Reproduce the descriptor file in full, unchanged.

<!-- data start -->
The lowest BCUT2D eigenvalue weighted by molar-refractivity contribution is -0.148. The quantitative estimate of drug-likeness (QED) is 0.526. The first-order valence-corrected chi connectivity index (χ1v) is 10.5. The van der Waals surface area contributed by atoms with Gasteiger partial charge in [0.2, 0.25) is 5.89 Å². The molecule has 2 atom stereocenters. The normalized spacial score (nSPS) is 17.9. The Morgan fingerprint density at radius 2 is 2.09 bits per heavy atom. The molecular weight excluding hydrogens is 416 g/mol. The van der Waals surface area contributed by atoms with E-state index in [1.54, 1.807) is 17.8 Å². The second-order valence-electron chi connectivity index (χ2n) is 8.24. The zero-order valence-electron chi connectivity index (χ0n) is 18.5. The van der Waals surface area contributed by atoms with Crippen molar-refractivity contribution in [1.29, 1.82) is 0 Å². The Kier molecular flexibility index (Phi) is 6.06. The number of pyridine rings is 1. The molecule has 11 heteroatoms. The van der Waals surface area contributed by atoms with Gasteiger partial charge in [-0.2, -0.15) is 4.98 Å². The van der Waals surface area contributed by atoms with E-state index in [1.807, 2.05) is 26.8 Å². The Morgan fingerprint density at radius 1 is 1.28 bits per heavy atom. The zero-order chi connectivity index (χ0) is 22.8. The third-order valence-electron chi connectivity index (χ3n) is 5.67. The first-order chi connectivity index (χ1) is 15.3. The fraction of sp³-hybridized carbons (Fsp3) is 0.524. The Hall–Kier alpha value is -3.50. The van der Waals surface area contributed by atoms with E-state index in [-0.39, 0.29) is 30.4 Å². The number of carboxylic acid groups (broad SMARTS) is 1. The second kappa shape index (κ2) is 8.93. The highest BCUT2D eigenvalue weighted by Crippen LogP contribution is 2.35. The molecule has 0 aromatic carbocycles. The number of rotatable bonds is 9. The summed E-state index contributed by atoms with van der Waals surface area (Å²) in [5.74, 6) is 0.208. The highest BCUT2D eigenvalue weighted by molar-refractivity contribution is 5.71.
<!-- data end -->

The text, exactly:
The lowest BCUT2D eigenvalue weighted by molar-refractivity contribution is -0.148. The quantitative estimate of drug-likeness (QED) is 0.526. The first-order valence-corrected chi connectivity index (χ1v) is 10.5. The van der Waals surface area contributed by atoms with Gasteiger partial charge in [0.2, 0.25) is 5.89 Å². The molecule has 2 atom stereocenters. The normalized spacial score (nSPS) is 17.9. The Morgan fingerprint density at radius 2 is 2.09 bits per heavy atom. The molecular weight excluding hydrogens is 416 g/mol. The van der Waals surface area contributed by atoms with E-state index in [1.54, 1.807) is 17.8 Å². The second-order valence-electron chi connectivity index (χ2n) is 8.24. The zero-order valence-electron chi connectivity index (χ0n) is 18.5. The van der Waals surface area contributed by atoms with Crippen molar-refractivity contribution in [1.29, 1.82) is 0 Å². The Kier molecular flexibility index (Phi) is 6.06. The number of pyridine rings is 1. The molecule has 11 heteroatoms. The van der Waals surface area contributed by atoms with Gasteiger partial charge in [-0.2, -0.15) is 4.98 Å². The van der Waals surface area contributed by atoms with E-state index in [1.807, 2.05) is 26.8 Å². The Morgan fingerprint density at radius 1 is 1.28 bits per heavy atom. The zero-order chi connectivity index (χ0) is 22.8. The third-order valence-electron chi connectivity index (χ3n) is 5.67. The first-order chi connectivity index (χ1) is 15.3. The fraction of sp³-hybridized carbons (Fsp3) is 0.524. The Hall–Kier alpha value is -3.50. The van der Waals surface area contributed by atoms with E-state index in [-0.39, 0.29) is 30.4 Å². The number of carboxylic acid groups (broad SMARTS) is 1. The second kappa shape index (κ2) is 8.93. The highest BCUT2D eigenvalue weighted by Crippen LogP contribution is 2.35. The molecule has 0 aromatic carbocycles. The number of rotatable bonds is 9. The summed E-state index contributed by atoms with van der Waals surface area (Å²) in [5.74, 6) is 0.208. The highest BCUT2D eigenvalue weighted by molar-refractivity contribution is 5.71.